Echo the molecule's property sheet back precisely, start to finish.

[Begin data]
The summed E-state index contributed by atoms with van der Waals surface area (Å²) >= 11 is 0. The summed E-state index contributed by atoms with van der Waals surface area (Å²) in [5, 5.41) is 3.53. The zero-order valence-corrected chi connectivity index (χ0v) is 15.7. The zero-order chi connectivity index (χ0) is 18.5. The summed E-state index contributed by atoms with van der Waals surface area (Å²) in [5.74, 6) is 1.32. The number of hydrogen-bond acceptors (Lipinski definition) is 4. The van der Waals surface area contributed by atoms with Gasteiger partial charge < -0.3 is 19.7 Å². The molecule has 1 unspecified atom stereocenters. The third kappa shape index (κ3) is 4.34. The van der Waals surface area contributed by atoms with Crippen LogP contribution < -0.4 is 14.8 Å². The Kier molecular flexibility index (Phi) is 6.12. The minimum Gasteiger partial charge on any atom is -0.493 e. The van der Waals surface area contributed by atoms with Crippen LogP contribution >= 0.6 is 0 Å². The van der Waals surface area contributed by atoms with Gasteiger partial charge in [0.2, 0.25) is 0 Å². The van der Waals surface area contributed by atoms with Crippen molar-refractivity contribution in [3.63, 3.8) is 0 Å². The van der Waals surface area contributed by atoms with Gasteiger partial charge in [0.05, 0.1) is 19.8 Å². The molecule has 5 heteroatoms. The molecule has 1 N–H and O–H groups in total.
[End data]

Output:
The summed E-state index contributed by atoms with van der Waals surface area (Å²) >= 11 is 0. The summed E-state index contributed by atoms with van der Waals surface area (Å²) in [5, 5.41) is 3.53. The zero-order valence-corrected chi connectivity index (χ0v) is 15.7. The zero-order chi connectivity index (χ0) is 18.5. The summed E-state index contributed by atoms with van der Waals surface area (Å²) in [5.74, 6) is 1.32. The number of hydrogen-bond acceptors (Lipinski definition) is 4. The van der Waals surface area contributed by atoms with Gasteiger partial charge < -0.3 is 19.7 Å². The molecule has 1 unspecified atom stereocenters. The third kappa shape index (κ3) is 4.34. The van der Waals surface area contributed by atoms with Crippen LogP contribution < -0.4 is 14.8 Å². The Kier molecular flexibility index (Phi) is 6.12. The minimum Gasteiger partial charge on any atom is -0.493 e. The van der Waals surface area contributed by atoms with Crippen LogP contribution >= 0.6 is 0 Å². The van der Waals surface area contributed by atoms with Gasteiger partial charge in [0.2, 0.25) is 0 Å². The van der Waals surface area contributed by atoms with Crippen molar-refractivity contribution in [3.63, 3.8) is 0 Å². The van der Waals surface area contributed by atoms with Gasteiger partial charge in [0.05, 0.1) is 19.8 Å². The molecule has 5 heteroatoms. The molecule has 1 N–H and O–H groups in total.